With the advent of email and now the instant messaging boom, letter writing, it seems, is a thing of the past. Or is it? While it's true that the postal service has seen a tremendous decline in handwritten cards and letters, the old-fashioned way of communicating seems to be making a comeback. While there still is an element of surprise these days when someone gets an actual letter in the mail, the increase in pen-pal clubs, resurgence of stationery stores and a plethora of pen companies with booming online and offline business, means letter writing is returning to favor.
Interested in joining in the fun and passing the joy of a handwritten letter on to someone in your life? Here are 5 simple tips to keep in mind for a good, old-fashioned, hand-written letter.
1. Use your best penmanship. I know, it's like a foreign language these days. Typing is so much easier than writing. But with a good pen and some quality paper, handwriting can be quite therapeutic in and of itself. But the key here is that the person on the other end needs to actually be able to read what you've written. So take your time, enjoy the benefits, and make it look good. No need to learn fancy lettering or calligraphy. Just make it legible.
2. Make sure you put the date on the letter. This may seem silly in an age where everything is automatically dated by the computer, but throw the date in the upper right-hand corner of your stationery. This will serve as a reminder to the recipient in case they want to return the favor and write back. And, if the letter is special enough to keep, many years from now future generations will enjoy seeing how old it is!
3. Use a salutation and a kind closing. You can begin your letter with a simple, "Dear Jane," or use another friendly greeting. Follow up with the actual body of your letter. Then end the letter with a kind, complimentary closing like: "Sincerely," "Warmest Regards," or even "From your friend," under which you'll sign your name. [Editor's note: It's best to stick with proper titles, last names, and formal salutations and closings for business correspondence.]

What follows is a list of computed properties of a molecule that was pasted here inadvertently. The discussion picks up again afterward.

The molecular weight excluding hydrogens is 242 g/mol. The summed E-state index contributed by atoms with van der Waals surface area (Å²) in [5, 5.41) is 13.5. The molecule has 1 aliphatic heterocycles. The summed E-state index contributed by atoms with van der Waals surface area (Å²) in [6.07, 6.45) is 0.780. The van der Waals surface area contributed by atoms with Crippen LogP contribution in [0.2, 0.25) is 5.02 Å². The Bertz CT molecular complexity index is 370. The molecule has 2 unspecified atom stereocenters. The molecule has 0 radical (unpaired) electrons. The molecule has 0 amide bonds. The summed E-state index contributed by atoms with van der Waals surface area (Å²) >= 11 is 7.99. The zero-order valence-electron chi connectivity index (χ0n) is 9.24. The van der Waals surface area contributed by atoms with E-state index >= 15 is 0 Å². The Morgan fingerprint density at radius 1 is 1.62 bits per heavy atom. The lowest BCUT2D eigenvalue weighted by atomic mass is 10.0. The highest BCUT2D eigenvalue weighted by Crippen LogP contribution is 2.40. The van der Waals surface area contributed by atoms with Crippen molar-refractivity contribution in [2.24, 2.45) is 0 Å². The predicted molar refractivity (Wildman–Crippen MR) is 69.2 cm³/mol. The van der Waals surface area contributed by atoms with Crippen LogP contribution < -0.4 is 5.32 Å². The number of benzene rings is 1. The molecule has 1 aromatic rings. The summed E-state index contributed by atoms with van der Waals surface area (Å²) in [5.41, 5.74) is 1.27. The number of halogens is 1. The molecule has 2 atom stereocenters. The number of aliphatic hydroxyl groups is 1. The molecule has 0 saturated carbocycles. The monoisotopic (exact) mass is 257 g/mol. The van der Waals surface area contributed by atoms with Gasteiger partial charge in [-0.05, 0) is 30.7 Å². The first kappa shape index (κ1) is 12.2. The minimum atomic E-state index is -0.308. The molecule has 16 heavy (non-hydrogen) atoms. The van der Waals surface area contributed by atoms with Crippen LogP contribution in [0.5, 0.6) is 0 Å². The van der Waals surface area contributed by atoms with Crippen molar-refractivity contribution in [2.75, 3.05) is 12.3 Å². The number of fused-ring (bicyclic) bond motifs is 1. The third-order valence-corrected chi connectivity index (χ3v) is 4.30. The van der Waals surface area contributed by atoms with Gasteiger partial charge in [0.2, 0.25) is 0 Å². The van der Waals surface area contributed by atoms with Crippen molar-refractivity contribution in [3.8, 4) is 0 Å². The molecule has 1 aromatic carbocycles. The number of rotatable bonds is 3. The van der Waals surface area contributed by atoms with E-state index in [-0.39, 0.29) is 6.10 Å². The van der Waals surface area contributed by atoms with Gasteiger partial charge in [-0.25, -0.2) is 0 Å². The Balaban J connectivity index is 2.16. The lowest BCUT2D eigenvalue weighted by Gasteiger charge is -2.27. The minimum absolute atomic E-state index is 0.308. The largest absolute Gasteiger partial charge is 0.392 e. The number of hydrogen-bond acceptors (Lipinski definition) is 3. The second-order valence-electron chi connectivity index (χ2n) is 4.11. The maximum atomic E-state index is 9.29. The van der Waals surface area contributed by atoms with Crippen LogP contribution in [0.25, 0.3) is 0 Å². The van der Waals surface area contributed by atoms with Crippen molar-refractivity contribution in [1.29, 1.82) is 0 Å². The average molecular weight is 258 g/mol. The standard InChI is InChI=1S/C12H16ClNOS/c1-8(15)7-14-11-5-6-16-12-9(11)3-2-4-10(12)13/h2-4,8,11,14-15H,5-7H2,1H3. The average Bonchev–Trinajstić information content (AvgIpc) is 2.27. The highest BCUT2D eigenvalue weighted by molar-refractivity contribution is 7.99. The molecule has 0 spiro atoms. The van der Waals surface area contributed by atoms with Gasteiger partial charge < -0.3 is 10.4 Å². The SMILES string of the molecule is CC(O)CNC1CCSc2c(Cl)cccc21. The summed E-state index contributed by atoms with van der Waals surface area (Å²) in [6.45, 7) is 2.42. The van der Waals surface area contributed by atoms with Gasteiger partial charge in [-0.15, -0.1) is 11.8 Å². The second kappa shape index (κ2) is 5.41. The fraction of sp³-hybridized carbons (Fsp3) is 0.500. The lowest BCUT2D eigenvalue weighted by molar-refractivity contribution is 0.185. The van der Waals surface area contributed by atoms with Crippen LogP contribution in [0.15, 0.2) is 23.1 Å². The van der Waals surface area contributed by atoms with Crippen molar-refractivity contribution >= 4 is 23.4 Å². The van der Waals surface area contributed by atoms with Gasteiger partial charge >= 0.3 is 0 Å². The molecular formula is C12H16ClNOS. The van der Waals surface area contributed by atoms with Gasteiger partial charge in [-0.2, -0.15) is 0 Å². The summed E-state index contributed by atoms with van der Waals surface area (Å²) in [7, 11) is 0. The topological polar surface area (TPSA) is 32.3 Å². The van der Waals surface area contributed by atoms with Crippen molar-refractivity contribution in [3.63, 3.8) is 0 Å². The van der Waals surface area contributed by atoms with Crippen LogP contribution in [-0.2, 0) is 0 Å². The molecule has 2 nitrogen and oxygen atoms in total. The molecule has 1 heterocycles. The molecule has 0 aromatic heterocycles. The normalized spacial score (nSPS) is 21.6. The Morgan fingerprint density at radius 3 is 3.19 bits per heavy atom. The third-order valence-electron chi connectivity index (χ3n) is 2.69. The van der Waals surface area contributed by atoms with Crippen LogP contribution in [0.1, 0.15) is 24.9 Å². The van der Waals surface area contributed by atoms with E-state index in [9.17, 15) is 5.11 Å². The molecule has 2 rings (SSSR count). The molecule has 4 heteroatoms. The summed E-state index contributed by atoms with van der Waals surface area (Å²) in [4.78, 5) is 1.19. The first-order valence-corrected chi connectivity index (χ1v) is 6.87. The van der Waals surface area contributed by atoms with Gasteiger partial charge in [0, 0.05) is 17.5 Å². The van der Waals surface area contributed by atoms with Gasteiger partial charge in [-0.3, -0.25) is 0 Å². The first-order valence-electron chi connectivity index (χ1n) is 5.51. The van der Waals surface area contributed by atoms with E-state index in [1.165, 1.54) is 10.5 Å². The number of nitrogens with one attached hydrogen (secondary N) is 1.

4. Check your spelling. Here's where technology might come in handy. But so would an old fashioned dictionary. Another option: Type your letter out first, use spell check, and then copy it over to your paper.
5. Send it! Add a special touch on the envelope of a sticker, rubber stamped image, or even your own drawing, address it, put your return address on, attach the proper postage and get it in the mail. [Editor's note: Save the special touch for personal rather than business correspondence.] You can leave it in your own mailbox for your postal carrier to grab the next time they deliver, or swing by a local post office and drop it in the box.
Annette is an avid letter writer and card sender. She longs for the days of old when letter writing was an important part of the week for more people. You can find out more about letter writing and general correspondence at her site JoyfulCorrespondence.com.© 2021 Annette Yen
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